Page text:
Analyses of genetically engineered mouse models reveal the androgen receptor-independent properties of a luminal stem/progenitor cell in the prostate epithelium, and its ability to serve as a cell of origin for castration-resistant prostate cancer.
A positive feedback loop between the androgen receptor and a key pentose phosphate pathway enzyme, 6PGD, in prostate cancer promotes tumour cell proliferation, survival and intracellular redox control.
Coregulators mediate selective interactions between DNA-bound androgen receptor and other transcription factors, which control distinct prostate cancer biology, suggesting disruption of critical interactions in these complexes as a novel therapeutic strategy.
Prostate cancer cells maintain heterogeneous androgen receptor transcriptional activity through upregulation of AR-regulated coactivator GREB1, and cells with high activity rapidly develop resistance to antiandrogen therapy in a GREB1-dependent manner.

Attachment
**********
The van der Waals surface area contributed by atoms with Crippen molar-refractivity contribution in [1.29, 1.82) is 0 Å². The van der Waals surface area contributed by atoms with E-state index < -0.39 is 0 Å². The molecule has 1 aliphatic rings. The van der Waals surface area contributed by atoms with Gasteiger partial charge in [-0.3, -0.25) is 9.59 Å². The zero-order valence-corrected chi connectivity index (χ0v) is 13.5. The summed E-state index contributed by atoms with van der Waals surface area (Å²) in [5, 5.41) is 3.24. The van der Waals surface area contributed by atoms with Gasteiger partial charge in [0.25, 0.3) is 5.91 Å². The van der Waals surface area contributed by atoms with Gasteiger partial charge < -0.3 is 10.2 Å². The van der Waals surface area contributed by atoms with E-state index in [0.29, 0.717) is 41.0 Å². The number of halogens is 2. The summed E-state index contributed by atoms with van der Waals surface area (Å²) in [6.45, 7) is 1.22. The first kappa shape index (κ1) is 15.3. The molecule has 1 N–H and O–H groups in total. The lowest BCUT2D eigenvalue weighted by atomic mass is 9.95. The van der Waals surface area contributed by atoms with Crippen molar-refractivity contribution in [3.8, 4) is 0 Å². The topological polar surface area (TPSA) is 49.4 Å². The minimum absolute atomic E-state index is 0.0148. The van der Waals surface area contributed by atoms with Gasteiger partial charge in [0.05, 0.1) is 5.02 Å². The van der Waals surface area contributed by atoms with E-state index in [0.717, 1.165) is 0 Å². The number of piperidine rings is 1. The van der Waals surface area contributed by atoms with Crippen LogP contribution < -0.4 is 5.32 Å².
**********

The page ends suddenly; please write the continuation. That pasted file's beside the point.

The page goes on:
The transcription factor ERG recruits the PRMT5 enzyme to methylate the androgen receptor, presenting a post-translational regulatory mechanism that could be therapeutically exploited to control cell proliferation.
A mechanistic link between TLE3 loss and glucocorticoid receptor-mediated androgen receptor inhibitor resistance supports the rationale to target GR during anti-hormonal treatment in castrate-resistant prostate cancer.
Mutagenesis studies identified an androgen receptor mutation that converts enzalutamide-a drug recently approved for the treatment of advanced prostate cancer-into an androgen receptor agonist, and modeling studies informed the design of novel drugs that are effective against the mutant receptor.
Prostate cancer resistance to androgen receptor antagonist therapy occurs by way of tumors impeding local glucocorticoid metabolism and inactivation and thereby permitting sustained glucocorticoids to stimulate up-regulated glucocorticoid receptor.